It is widely known that pollution is bad but many people are not aware just how much pollution impacts our health. One of the most detailed environmental reports was just released by the International Energy Agency, and the results were shocking. Ira Riklis breaks down some of the information we learn from this report in his latest blog post.
In 2015 alone, 9 million premature deaths were attributed to pollution – that’s 16 percent of all deaths worldwide. The worst and deadliest form is air pollution, which causes about 6.5 million premature deaths annually. The most susceptible countries have low to medium income economies and struggle with problems local politicians deem to be more urgent.
Cleaner Air, Longer Life
The New England Journal of Medicine studied the problem and found a strong correlation between exposure to ozone and particulate matter that comprises fog to early deaths. They found that the more smog there is in the environment, the faster people die. Thanks to the Clean Air Act, America’s cities are far cleaner today than they once were, but many areas of the nation still fight air and water pollution problems.
The Weather Channel serves as America’s warning system and works closely with government-funded resources in order to save lives every single day. For years, they have tracked air pollution, and have found that some areas of the country pose a higher risk than others. Cities dotting the prairie, the mountainous and coastal regions of California where populations are highest, the mountainous regions of Colorado and southern Wyoming, the Arizona and Nevada desert, and the North Eastern seaboard all struggle with air pollution.
European Air Pollution
Likewise, European cities also have frequent issues with pollution. The E.U.’s 35 Day Acceptable Limit on Air Pollutants has been exceeded by many cities including:
There are no days where high air pollution warnings exist that any living, breathing, being remains unaffected. All life absorbs the pollution. Even on days when the air particulates are below acceptable levels, pollutants are still shortening lives.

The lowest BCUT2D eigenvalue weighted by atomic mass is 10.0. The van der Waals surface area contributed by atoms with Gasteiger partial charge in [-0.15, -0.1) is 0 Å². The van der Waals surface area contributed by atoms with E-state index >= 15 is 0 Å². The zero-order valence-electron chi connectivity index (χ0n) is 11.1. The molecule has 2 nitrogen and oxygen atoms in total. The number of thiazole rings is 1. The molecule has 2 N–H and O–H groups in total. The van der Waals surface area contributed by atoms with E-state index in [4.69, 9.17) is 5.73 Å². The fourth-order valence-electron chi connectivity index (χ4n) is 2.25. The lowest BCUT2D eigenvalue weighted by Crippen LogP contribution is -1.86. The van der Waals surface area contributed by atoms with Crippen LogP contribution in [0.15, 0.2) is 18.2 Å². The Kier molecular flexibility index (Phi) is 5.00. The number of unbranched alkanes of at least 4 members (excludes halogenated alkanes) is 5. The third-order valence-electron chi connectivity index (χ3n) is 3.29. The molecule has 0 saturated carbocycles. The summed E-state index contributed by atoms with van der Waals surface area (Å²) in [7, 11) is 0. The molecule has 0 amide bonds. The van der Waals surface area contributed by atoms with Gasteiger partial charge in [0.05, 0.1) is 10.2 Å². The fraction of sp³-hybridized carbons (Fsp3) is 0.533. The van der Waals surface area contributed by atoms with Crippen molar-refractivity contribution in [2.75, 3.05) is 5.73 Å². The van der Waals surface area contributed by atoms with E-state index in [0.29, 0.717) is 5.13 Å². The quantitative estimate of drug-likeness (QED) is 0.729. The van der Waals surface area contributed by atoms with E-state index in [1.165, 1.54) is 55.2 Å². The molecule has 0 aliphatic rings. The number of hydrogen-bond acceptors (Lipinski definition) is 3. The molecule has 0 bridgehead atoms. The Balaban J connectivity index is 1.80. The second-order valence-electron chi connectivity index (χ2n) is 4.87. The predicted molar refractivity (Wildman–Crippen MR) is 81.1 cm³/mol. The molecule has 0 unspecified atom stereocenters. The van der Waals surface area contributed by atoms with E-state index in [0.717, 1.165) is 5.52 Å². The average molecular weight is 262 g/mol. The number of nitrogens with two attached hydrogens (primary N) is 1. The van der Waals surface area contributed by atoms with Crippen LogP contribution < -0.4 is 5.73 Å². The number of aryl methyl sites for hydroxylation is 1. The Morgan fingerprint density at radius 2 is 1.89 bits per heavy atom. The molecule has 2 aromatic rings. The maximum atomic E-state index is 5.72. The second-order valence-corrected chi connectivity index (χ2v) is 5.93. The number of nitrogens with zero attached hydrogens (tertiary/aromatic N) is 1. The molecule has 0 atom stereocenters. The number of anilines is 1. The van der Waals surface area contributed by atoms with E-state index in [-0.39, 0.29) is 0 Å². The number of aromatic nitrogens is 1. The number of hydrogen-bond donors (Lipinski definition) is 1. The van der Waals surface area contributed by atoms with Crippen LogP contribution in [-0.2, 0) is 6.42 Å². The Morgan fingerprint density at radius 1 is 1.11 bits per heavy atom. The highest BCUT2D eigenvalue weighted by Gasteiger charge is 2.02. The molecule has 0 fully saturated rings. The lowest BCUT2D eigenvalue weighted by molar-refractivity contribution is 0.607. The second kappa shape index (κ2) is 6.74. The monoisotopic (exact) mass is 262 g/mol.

Deadliest Forms Of Pollution
More than 40 international experts in Health and the Environment poured over the World Health Organization’s Global Burden of Disease data. They found trends across all populations and were able to estimate mortality rates by their causes. The biggest contributor to air pollution is burning wood, charcoal, and coal in order to produce electricity. They found that the effects of air pollution caused by burning coal, petroleum products, and wood is the deadliest form of pollution. Water pollution due to unhygienic sanitation was the second deadliest problem, followed by workplace pollution in the form of exposure to carcinogens in coal and asbestos or other toxins.
Water pollution led to 1.8 million premature deaths in 2015, while 1 million were caused by workplace pollution. These studies did not account for other types of pollutants, like exposure to chemical fertilizers, fluoride or lead contamination, oil spills or any other forms of pollution. If this data were combined with existing studies, pollution would likely be linked to far more deaths in high-income nations.
Poor Countries Suffer The Effects
Poor countries in the early stages of industrial revolutions struggle most with pollution. A lack of planning and resources means populations live and work in close proximity to refuse dumps and other contaminated areas. Pollution mitigation is far more expensive in the long-term than preventing pollution in the first place. Poor countries need innovative solutions to clean up now before the problems get worse.
It is important for international communities to strictly enforce environmental standards on all nations. Pollution mitigation needs to become a priority to all nations, before the effect on mortality rates worsens.